Previously, researchers had shown that newborns are born ready to learn and begin to discriminate between language sounds within the first months of life, but there was no evidence that language learning had occurred in utero.
"This is the first study that shows fetuses learn prenatally about the particular speech sounds of a mother's language," said Christine Moon, lead author and a professor of psychology at Pacific Lutheran University in Tacoma, Wash. "This study moves the measurable result of experience with speech sounds from six months of age to before birth."
It's time for language learners to give up trying to nail the perfect accent. Instead, it's intelligibility that counts.
To truly speak a language fluently, do you need to have the accent too? It’s certainly something that even experiencedinterpreters can struggle with, particularly as there are so many dialects and regional accents for every language.
Anne Merritt, an English as a foreign language lecturer based in South Korea, writes in the Telegraph that the key to speaking a second language well lies in pronunciation, rather than accent. In fact, she says that battling to perfect an accent “sets you up for failure”.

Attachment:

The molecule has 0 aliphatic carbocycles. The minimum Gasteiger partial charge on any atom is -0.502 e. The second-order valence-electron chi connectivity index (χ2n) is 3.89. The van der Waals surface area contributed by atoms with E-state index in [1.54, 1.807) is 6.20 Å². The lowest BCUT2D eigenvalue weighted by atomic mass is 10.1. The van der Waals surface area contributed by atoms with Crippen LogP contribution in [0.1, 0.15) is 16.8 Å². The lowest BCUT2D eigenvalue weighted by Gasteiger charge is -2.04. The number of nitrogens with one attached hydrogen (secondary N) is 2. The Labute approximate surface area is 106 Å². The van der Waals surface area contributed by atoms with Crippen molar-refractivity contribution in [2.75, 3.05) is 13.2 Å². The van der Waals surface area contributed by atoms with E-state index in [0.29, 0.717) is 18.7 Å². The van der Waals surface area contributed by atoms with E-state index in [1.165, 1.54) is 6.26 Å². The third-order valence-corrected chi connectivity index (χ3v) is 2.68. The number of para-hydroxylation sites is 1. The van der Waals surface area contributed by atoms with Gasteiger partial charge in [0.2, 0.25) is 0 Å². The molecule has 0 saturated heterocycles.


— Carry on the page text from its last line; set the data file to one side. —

She explains that it is notoriously difficult to learn an accent different from your own and speak it flawlessly. As any actor who has attempted a regional accent knows, it will almost always be criticised by the people who grew up speaking with that accent. Just ask Oscar-winner Anne Hathaway, who attempted a Yorkshire accent in the 2011 movie One Day. The Telegraph’s Robbie Collin said at the time that it was “impossible to tell” how good Hathaway’s performance in the film was, as every line of dialogue she speaks in it is “masked by one of the most honkingly rubbish Yorkshire accents you’ve ever heard”.